September 28th, 2009


On the absurdity of banning books

There was a display at the library about banned books. I was reading some of the reasons why some of these books were banned/why some people tried to get them banned, and some were simply absurd. "Fahrenheit 451," for instance, was banned for "Profanity." Riiiight... that the best you could come up with? A book that points out the follies of burning books, and all you can say for wanting it banned is "Profanity"? Let me tell you why that's absurd:

There's this book I know of, a bestseller. It's a collection of related short stories written by a bunch of different authors who can't seem to agree on anything. Oh well, on to my point. The whole thing is full of all kinds of horrific violence. The heroes are all very ethically questionable by today's standards, and are almost always heroes for killing a whole lot of people. One of the heroes in it even killed 10 children just because they insulted him.

The main character of this book is the king of the universe, and he's a real prick. He commits genocide at least twice during the course of the book, the *first* time being wiping out all of humanity except for a handful of people, all because they wouldn't kneel before him and heed his ridiculously complicated rules. I will give him some credit, though: he did try to pare the number of rules down to a handful, but genocide? That character is NOT a good role model for kids!

The second time this king of the universe committed genocide was when he destroyed two cities, killing everyone but one family, just because they weren't very nice to guests. And he tossed his second in command into everlasting flames when the guy decided this king dude was a fucking psychopath who needed to be taken down.

And even being loyal to this king guy wouldn't spare you from his wrath. Being the perfect devout little follower was no guarantee! In one story, the king of the universe and his former second in command bet against each other (gambling! Another reason to ban this book!) on just how loyal this one dude is. The king agrees, and lets his former second in command put the guy through worse and worse luck, deaths of family members, and all kinds of tortures and diseases. And here's where it gets a bit hard to believe: through all the horrible torture and shit that the king guy lets his former #1 do to the guy, the guy remains loyal. Well... I guess, considering the king's track record, it was the safest thing to do. Still, I'm surprised the guy didn't decide to join the rebels.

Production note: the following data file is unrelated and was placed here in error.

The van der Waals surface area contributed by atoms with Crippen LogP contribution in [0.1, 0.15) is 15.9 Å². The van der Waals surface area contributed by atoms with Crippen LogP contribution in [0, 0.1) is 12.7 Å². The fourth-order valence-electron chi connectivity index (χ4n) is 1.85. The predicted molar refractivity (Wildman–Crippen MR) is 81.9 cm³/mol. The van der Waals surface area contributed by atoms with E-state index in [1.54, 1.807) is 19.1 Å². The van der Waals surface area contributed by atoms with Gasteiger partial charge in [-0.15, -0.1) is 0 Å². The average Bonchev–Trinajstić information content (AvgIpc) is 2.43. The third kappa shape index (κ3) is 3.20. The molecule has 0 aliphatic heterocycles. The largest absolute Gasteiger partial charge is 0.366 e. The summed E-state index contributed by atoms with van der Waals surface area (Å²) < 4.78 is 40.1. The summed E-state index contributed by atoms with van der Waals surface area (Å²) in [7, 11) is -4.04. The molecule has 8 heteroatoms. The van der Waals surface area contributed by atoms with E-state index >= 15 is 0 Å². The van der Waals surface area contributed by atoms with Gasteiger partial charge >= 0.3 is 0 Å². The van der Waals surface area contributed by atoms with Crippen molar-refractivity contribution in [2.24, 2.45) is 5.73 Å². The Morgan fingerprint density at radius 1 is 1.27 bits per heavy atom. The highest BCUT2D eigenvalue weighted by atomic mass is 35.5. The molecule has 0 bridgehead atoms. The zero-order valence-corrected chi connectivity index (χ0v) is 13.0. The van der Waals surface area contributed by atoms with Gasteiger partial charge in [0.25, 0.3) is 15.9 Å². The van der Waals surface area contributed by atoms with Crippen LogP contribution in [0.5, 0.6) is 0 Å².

Oh, and did I mention there's sex in this book? Not just sex, but rape! Oh, and also there's incest and bestiality in it. And pedophilia! In fact, the only heroine in the whole thing (the whole book is highly misogynistic), a heroine only because she gave birth to the least objectionable hero in the whole thing (who seems to be a herald of the king of the universe becoming more sane), was either 12 or 13 when she got pregnant with that hero. What's more, she claims that her husband was not the father - the king of the universe is the father! And considering that he's a LOT older than her, and didn't seem to have asked for her consent, makes that child molestation AND an extra-marital affair, which is interesting because while the king never seems to have had a rule saying anything like "Don't rape" or "Don't molest children," he did have a rule saying "Don't have sex with another man's wife." Which, despite her age, means that the king dude broke one of his own rules. I guess when you make the law you can be above it. Makes sense, I suppose. He also had a rule that was "Don't murder," and BOY did he ever break that one! Genocide being murder on an epic scale, after all.

Throughout the whole thing they preach and preach about the former second in command dude being evil and how good and wonderful the king is, when the most the supposed villain ever seems to have done is hurt one dude on a bet, and offer this one woman a piece of fruit. Compared to genocide, child molestation, war, murder, torture, hypocrisy, condoning such acts as these (and such acts as the murder of a bunch of children for insulting someone, as mentioned up above), and throwing someone into eternal flames for pointing out that doing all this shit makes him the universe's biggest cock sandwich, I'd have to say anyone who buys into the whole "this king of the universe dude is soooo cool" bullshit is, frankly, insane.

If it weren't for the fact that its writers (as well as its fans) seem to have been dead serious about how awesome the king dude is, and about how awesome the homocidal, psychotic "heroes" are, I would think this book was the world's least subtle, most over-the-top satire of human affairs in the history of literature. That thousands of people could worship the king dude after all the evils he's done would have been the most cutting criticism ever of how the human race runs its affairs, ruined by the fact that they're dead serious. Compared to this book, Twilight makes sense and it high literature.

The book I'm talking about? The Bible, of course.